Assuming your income came with T4 slips, copies were sent to the government by your employers. (I believe you can ask for copies from Revenue Canada if you have lost yours.) This makes it possible for the government to estimate your taxes owed. They are likely to overestimate, since they won't know if you have deductions like tuition or medical expenses.
Your accountant can do a back-of-the-envelope calculation if you provide T4s or estimates of income, but does not have access to your T4s. The "tax tables" by which employers work out what to withhold for income tax produce refunds for most taxpayers (though not for most tax payers with more than one employer in a year) so it's also possible your accountant is just making an educated guess about whether you owe or not for a given year.
There is also a slim chance that you signed something for your accountant, who has used that to request your T4s and do a first pass of the taxes for the missing years. This still wouldn't answer the question of whether you owed or not unless you have also answered questions about possible deductions during that time.
Also keep in mind that the important question is not "did you have some taxes to pay" but "did you have more taxes to pay than were with-held from you at source?" This second meaning is what "you owe the government money" refers to, and it's very important. If sufficient taxes were withheld every year you have a paperwork mess to clean up. If not (common with multiple employers) you risk fines, interest, penalties, and even jail time. A lawyer is a better choice than an accountant in this scenario, unless you made very little money indeed.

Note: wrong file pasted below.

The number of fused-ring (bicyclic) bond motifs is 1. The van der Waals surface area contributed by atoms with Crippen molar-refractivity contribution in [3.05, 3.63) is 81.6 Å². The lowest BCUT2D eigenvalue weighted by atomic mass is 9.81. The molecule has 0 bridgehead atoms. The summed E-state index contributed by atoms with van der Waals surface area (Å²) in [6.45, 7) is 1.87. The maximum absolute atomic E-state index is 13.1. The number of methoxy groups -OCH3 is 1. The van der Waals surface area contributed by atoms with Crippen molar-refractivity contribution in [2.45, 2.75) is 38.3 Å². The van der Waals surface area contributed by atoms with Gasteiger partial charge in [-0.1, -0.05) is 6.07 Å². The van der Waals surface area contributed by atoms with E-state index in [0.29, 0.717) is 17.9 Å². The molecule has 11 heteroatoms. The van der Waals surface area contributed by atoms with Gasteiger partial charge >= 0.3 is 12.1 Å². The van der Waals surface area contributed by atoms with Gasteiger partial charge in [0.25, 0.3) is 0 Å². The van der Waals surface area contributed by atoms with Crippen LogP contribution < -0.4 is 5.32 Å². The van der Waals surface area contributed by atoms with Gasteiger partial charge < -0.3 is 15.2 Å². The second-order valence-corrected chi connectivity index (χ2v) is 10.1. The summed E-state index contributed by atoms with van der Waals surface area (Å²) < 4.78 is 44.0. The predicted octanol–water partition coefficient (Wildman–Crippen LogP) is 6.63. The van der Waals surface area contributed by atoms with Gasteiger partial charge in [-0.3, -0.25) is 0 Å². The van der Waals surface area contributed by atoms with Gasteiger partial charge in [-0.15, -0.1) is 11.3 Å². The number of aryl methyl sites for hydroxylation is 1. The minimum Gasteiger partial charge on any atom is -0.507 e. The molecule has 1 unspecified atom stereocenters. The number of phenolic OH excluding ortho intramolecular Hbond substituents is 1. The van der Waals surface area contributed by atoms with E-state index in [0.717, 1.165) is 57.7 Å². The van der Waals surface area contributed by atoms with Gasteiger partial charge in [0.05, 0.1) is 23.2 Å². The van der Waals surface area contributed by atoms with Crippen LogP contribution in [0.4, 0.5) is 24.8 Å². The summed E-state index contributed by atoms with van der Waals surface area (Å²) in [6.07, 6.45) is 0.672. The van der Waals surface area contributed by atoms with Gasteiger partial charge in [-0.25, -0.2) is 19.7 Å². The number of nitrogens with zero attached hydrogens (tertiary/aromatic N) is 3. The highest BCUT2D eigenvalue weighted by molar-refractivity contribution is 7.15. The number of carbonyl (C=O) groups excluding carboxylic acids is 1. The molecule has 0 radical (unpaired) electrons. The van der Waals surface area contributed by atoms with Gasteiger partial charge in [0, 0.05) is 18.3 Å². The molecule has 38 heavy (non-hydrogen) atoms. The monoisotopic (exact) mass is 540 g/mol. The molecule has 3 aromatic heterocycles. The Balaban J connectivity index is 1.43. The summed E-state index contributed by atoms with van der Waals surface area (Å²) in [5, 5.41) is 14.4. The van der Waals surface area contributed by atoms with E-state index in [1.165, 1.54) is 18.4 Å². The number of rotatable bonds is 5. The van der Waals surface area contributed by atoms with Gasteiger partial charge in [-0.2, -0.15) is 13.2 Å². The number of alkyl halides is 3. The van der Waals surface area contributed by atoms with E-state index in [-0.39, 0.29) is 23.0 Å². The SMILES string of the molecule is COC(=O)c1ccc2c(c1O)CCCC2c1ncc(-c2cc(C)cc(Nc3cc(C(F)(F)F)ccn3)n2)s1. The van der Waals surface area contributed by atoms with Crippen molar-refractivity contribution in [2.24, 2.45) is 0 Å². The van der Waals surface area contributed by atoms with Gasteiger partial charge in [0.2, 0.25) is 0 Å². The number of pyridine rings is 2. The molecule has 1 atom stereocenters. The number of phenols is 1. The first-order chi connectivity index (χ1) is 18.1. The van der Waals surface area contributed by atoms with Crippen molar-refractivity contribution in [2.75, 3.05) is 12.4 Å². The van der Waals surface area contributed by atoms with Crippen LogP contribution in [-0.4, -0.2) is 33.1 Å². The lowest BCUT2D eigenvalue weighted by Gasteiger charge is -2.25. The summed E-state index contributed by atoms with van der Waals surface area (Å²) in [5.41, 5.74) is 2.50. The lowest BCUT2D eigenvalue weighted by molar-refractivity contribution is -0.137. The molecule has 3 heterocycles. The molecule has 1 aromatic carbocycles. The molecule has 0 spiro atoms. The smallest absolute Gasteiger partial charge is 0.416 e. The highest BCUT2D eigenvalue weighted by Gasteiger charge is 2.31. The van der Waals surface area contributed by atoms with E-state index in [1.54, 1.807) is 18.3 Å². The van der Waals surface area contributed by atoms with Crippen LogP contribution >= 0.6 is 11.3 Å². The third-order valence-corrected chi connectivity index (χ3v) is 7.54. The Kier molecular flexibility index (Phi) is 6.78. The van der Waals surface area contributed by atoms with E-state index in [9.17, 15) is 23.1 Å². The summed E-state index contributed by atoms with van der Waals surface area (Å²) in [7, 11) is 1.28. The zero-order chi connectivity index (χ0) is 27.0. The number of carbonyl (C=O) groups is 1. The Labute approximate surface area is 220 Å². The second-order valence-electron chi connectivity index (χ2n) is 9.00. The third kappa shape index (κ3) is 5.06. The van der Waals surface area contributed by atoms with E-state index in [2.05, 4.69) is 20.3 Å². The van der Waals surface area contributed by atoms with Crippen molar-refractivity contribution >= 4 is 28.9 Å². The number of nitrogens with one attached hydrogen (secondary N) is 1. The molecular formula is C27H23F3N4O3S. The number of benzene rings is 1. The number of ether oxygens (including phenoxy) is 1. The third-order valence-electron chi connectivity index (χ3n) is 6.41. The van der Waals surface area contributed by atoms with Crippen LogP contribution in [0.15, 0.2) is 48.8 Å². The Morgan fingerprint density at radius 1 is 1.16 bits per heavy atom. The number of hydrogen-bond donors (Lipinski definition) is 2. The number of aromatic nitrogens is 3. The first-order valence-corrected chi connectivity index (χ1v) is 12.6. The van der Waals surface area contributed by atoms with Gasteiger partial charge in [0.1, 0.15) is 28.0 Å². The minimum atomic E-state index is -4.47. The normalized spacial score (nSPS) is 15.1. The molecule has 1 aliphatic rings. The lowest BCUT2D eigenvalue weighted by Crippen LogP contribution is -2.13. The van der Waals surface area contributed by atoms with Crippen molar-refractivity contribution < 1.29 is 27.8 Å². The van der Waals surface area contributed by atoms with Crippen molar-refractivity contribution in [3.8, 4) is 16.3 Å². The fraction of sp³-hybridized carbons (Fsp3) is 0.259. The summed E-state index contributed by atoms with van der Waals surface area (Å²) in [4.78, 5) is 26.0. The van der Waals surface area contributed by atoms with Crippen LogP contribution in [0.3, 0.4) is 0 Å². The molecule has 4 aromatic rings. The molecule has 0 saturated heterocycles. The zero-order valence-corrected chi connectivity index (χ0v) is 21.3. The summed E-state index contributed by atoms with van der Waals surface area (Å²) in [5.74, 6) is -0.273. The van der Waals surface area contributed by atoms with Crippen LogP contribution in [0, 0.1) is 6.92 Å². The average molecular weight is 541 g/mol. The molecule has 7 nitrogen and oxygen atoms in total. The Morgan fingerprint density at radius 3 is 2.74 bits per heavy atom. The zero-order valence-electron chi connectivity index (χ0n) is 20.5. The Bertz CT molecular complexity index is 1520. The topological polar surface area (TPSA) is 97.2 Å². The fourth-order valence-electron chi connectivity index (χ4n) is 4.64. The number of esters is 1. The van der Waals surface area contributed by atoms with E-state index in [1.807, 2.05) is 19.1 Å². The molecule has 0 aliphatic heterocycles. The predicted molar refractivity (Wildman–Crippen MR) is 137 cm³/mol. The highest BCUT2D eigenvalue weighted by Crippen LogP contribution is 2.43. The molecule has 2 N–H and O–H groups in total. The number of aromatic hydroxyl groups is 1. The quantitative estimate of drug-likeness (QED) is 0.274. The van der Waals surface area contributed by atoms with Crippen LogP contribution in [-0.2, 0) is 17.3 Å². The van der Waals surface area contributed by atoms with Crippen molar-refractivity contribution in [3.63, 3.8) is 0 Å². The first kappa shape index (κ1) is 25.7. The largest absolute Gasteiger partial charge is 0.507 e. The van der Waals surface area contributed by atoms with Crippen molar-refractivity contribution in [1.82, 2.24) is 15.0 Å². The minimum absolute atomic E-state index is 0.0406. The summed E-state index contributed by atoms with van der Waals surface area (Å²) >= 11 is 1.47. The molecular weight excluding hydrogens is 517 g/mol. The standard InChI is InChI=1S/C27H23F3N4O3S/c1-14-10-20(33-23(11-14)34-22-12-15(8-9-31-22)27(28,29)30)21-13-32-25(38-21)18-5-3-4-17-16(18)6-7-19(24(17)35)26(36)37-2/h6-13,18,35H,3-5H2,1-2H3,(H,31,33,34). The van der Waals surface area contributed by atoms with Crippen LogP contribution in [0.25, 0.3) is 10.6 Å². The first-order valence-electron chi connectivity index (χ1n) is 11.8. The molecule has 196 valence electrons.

Example of back-of-the-envelope work: a certain amount of your income is tax free. This is your "basic personal exemption" etc. Say that is $10,000 (it's actually a little more at the moment, but this keeps the math easy.) You pay taxes only on the amount of income above that amount. If you work for $1000/mo, the employer knows you're only paying tax on $2000, so they withhold just a few hundred dollars for income tax all year, say $20/mo. If at the same time you work another $1000/mo job, that employer may use the same logic, leaving you needing to send in the taxes on $10,000 when you do your taxes the next spring. But let's say you made $3000 a month for a while - they would take off as though you would owe taxes on $26,000. Then after just 3 months you leave that job and don't get another all year. You should have no tax to pay (since you only earned $9000 all year), but tax was sent in for you. In that case, you're owed money and interest. An accountant, who has all the rates, exemptions and whatnot easily to hand, as well as being able to calculate what your employers should have sent in, can give you a reasonable estimate in this way.